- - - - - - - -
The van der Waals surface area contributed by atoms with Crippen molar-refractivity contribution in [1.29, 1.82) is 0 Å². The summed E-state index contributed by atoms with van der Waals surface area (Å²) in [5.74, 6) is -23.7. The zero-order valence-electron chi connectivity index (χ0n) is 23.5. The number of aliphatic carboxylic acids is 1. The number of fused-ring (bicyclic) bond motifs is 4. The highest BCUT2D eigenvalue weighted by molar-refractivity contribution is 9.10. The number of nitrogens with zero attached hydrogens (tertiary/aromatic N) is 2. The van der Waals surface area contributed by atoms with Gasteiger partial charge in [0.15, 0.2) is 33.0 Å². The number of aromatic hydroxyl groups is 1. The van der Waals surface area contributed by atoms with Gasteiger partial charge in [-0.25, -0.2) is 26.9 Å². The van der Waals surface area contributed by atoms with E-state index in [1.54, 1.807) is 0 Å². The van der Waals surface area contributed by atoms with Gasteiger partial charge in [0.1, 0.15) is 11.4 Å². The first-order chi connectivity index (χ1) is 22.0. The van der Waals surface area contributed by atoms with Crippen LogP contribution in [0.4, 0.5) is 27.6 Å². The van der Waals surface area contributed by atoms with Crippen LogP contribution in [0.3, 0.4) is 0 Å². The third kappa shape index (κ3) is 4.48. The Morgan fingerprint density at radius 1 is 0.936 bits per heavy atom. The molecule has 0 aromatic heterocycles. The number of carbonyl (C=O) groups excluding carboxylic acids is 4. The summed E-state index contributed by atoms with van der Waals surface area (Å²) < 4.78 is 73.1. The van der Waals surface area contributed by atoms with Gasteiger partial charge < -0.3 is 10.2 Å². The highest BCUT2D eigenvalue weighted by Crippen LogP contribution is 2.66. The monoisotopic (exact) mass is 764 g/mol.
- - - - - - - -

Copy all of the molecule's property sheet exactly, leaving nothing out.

The van der Waals surface area contributed by atoms with Crippen molar-refractivity contribution in [1.29, 1.82) is 0 Å². The summed E-state index contributed by atoms with van der Waals surface area (Å²) in [5.74, 6) is -23.7. The zero-order valence-electron chi connectivity index (χ0n) is 23.5. The number of aliphatic carboxylic acids is 1. The number of fused-ring (bicyclic) bond motifs is 4. The highest BCUT2D eigenvalue weighted by molar-refractivity contribution is 9.10. The number of nitrogens with zero attached hydrogens (tertiary/aromatic N) is 2. The van der Waals surface area contributed by atoms with Gasteiger partial charge in [0.15, 0.2) is 33.0 Å². The number of aromatic hydroxyl groups is 1. The van der Waals surface area contributed by atoms with Gasteiger partial charge in [-0.25, -0.2) is 26.9 Å². The van der Waals surface area contributed by atoms with E-state index in [1.54, 1.807) is 0 Å². The van der Waals surface area contributed by atoms with Gasteiger partial charge in [0.1, 0.15) is 11.4 Å². The first-order chi connectivity index (χ1) is 22.0. The van der Waals surface area contributed by atoms with Crippen LogP contribution in [0.4, 0.5) is 27.6 Å². The van der Waals surface area contributed by atoms with Crippen LogP contribution in [0.3, 0.4) is 0 Å². The third kappa shape index (κ3) is 4.48. The Morgan fingerprint density at radius 1 is 0.936 bits per heavy atom. The molecule has 0 aromatic heterocycles. The number of carbonyl (C=O) groups excluding carboxylic acids is 4. The summed E-state index contributed by atoms with van der Waals surface area (Å²) < 4.78 is 73.1. The van der Waals surface area contributed by atoms with Gasteiger partial charge < -0.3 is 10.2 Å². The highest BCUT2D eigenvalue weighted by Crippen LogP contribution is 2.66. The monoisotopic (exact) mass is 764 g/mol.